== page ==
At the LA Bike Summit, Los Angeles mayor, Antonio Villaraigosa, called for a mandatory helmet law in California. On the surface a helmet law seems like a reasonable way to improve the safety of cycling – I’m sure I’m not the only cyclists that taught a helmet equals less chance of a massive head injury – but it’s not as cut and dry.
Helmet laws have been on the books in Western Australia since 1992 and the data shows the benefits aren’t that clear and that the biggest impact helmet laws have is to discourage cycling:
Injuries to cyclists follow a clear “safety in numbers” relation; injury rates per cyclist are lower when more people cycle. Data for cyclists in collisions with motor vehicles (see bmj.com) show helmet laws increased the risk of death or serious head injury relative to the risk for pedestrians and the amount of cycling. This implies helmet laws are counterproductive.
Collisions with motor vehicles cause nearly all deaths and debilitating head injuries among cyclists. A UK emergency department study found that such collisions caused 58% of head injuries to adult cyclists and 50% of all head injuries to cyclists. The large benefits from the road safety campaigns should be contrasted with the lack of obvious effect on head injuries from helmet laws. Yet helmet laws were far more expensive. All published cost-benefit analyses of injury rates before and after helmet laws show the cost of helmets exceeded any estimated savings in healthcare costs.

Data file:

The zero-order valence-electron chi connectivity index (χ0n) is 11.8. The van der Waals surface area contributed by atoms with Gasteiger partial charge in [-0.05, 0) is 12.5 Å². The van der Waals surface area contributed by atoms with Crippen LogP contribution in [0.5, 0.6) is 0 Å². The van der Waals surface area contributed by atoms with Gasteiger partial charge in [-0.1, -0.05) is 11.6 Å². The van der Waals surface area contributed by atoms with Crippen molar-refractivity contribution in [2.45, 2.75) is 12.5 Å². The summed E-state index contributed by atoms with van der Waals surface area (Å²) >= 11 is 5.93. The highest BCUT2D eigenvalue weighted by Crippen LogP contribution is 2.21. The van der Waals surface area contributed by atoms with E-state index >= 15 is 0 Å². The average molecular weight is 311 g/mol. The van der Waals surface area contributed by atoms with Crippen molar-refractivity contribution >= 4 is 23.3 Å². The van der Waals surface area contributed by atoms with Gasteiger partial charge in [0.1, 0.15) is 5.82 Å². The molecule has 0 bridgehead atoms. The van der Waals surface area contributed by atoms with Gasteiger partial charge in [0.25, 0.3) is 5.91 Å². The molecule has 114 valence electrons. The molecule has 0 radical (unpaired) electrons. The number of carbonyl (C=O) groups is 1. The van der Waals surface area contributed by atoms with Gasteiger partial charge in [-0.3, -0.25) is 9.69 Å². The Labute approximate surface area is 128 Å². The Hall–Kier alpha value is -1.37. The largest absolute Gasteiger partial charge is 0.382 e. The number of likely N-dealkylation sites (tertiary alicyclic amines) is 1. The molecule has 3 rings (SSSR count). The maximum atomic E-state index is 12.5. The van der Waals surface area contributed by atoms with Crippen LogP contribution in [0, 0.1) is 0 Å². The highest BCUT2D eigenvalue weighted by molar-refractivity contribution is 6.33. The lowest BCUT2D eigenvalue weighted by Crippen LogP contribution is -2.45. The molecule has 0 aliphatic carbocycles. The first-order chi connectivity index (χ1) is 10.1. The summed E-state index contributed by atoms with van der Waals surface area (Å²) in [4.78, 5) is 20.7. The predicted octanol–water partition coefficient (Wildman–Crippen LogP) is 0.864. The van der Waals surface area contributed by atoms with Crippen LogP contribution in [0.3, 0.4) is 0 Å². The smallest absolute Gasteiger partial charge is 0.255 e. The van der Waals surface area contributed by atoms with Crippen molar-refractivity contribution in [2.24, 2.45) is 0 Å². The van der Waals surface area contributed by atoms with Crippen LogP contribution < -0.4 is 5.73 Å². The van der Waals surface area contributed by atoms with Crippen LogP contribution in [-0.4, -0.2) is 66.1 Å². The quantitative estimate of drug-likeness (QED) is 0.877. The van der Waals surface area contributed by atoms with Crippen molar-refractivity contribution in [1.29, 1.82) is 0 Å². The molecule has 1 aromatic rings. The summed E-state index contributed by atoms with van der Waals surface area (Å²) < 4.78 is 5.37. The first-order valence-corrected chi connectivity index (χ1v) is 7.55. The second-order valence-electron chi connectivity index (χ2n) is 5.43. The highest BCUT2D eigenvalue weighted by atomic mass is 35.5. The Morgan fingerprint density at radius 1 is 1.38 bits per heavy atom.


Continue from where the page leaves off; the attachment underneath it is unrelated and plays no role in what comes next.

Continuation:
In addition to those who feel that helmet laws are counterproductive when attempting to improve the overall safety of cycling, some in the “anti-helmet” camp question the safety benefits of helmets. Earlier this month an Australian woman managed to have a fine she received for not wearing a helmet overturned based on the idea that, “she would be at greater risk of brain damage from ‘diffuse external injury,’ an injury similar to shaken baby syndrome, than if she fell on her bare head.” Below is a video of Sue Abbott talking about her case:
The data on the effectiveness of helmet wearing I’ve reviewed is weak and often relies on the theory that people who wear helmets might feel safer and act more reckless. Obviously, there are certain types of accidents that will result in serious injury or death regardless of headwear, but, anecdotally, the few times I’ve crashed my bike I’ve been happy to have had a helmet on.
Should there be a mandatory helmet law? No. Should people choose to wear helmets? Probably.